Toronto will ensure all beds in its emergency shelter system are two metres apart and will report on its progress to a collection of advocacy groups as part of an interim settlement in a court challenge that alleges its treatment of the homeless during the pandemic violates the Constitution.
Lawyers for the groups that launched the case, which include Sanctuary Ministries of Toronto – a Christian charity that works with the homeless – and the Canadian Civil Liberties Association, say they reached the deal with the city after talks Friday evening. The judge in the case was advised Tuesday morning.
The legal challenge alleges the city and the province of Ontario violated the rights of homeless people under the Charter by allowing them to live in shelters where beds were as close as 75 centimetres to each other.
The deal does not end the underlying Constitutional challenge. But it adjourns a court hearing scheduled for June 8, when the advocacy groups planned to seek an injunction banning the city from authorizing the operation of shelters with less than the recommended two metres of physical distancing between beds to minimize the risk of spreading COVID-19.
The specific terms of the interim settlement are being kept confidential. But according to a public summary provided by lawyers for the advocacy groups, the city has agreed to use its best efforts, for two months, “to achieve without delay and thereafter sustain” the recommended physical distancing standards in its shelters, including banning the use of bunk beds.
The city will also be required to issue regular progress reports to the advocacy groups and to offer physically distanced indoor spaces to any homeless people it clears from encampments.
The city has maintained that it was acting quickly to space out its shelter beds, while activists charged that progress was too slow.
Last week, Mary-Anne Bédard, general manager of the city’s shelter system, said Toronto had spaced 95 per cent of its shelter beds two metres apart, having moved 2,500 people into new shelters, leased hotels rooms and apartments. She expected to make 100 per cent of shelters compliant this week, adding that inspectors were going to make site visits to ensure the goal was achieved.
Despite these efforts, at last count 346 homeless people had tested positive for the virus in Toronto, with one shelter for refugees alone seeing 178 cases. Two homeless men have died.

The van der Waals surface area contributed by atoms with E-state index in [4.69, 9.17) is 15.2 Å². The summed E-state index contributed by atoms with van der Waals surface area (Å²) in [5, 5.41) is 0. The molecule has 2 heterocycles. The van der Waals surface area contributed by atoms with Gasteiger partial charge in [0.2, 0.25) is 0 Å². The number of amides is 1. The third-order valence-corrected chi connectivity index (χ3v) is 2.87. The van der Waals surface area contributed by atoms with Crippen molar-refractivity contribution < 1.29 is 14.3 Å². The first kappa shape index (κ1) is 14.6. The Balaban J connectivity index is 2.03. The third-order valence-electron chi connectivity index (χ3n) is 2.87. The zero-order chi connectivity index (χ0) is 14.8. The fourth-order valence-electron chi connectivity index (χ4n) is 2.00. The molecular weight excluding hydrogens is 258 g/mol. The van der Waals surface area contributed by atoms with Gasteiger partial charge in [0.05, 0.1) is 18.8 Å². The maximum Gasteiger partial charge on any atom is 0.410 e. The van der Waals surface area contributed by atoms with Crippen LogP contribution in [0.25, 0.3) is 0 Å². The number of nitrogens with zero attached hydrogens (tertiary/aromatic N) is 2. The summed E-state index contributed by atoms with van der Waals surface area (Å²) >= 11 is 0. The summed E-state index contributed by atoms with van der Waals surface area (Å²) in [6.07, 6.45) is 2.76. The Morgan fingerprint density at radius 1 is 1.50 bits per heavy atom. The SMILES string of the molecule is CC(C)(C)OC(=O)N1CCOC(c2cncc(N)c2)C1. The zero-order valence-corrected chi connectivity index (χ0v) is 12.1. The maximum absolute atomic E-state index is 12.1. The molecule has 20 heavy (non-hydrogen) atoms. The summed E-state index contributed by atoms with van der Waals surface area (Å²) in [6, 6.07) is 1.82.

Jessica Orkin, a lawyer for the advocacy groups with Toronto law firm Goldblatt Partners, said Tuesday’s deal will require the city to provide much more information about its efforts, including occupancy data for each site and detailed reports to her clients that she said would be made public.
“We have achieved a measure of the kind of clarity and accountability that we were looking for, in terms of the city being required to report on its progress,” Ms. Orkin said.
The city had promised on April 23 to have all beds in the shelter system spaced two metres apart by April 30, she said, and yet had still not done so by May 15.
In an affidavit filed in the court challenge, Doug Johnson Hatlem, a street pastor with the group Sanctuary, says that as recently as April 30, residents or staff at eight downtown shelters told him that beds or cots were still less than the required distance from each other.
His affidavit also includes photos taken by homeless people in mid-to-late April that appear to show cots too close together even at two shelters the city set up in response to COVID-19.
In a statement released Tuesday, the city said the settlement “confirms the City’s commitment and ongoing work since March” to bring in physical distancing at its shelters, most of which are operated by non-profit agencies.
“Implementing a comprehensive response as quickly as possible for Toronto’s most vulnerable has been a City priority,” the city said.
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